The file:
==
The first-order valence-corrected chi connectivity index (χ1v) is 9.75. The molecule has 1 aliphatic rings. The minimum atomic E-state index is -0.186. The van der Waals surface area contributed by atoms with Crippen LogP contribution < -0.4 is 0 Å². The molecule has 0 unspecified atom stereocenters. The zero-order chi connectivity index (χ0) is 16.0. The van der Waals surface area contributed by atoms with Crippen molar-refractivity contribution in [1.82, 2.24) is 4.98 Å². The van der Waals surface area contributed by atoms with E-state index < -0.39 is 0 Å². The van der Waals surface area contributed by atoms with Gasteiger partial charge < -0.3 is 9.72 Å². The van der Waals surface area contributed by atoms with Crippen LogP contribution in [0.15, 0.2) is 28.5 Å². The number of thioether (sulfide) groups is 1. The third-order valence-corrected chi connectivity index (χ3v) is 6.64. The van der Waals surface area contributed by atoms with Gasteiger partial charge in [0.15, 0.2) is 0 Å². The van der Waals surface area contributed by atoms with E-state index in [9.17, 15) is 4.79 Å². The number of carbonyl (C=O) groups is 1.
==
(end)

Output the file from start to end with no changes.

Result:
The first-order valence-corrected chi connectivity index (χ1v) is 9.75. The molecule has 1 aliphatic rings. The minimum atomic E-state index is -0.186. The van der Waals surface area contributed by atoms with Crippen LogP contribution < -0.4 is 0 Å². The molecule has 0 unspecified atom stereocenters. The zero-order chi connectivity index (χ0) is 16.0. The van der Waals surface area contributed by atoms with Crippen molar-refractivity contribution in [1.82, 2.24) is 4.98 Å². The van der Waals surface area contributed by atoms with E-state index < -0.39 is 0 Å². The van der Waals surface area contributed by atoms with Gasteiger partial charge < -0.3 is 9.72 Å². The van der Waals surface area contributed by atoms with Crippen LogP contribution in [0.15, 0.2) is 28.5 Å². The number of thioether (sulfide) groups is 1. The third-order valence-corrected chi connectivity index (χ3v) is 6.64. The van der Waals surface area contributed by atoms with Gasteiger partial charge in [0.15, 0.2) is 0 Å². The van der Waals surface area contributed by atoms with E-state index in [9.17, 15) is 4.79 Å². The number of carbonyl (C=O) groups is 1.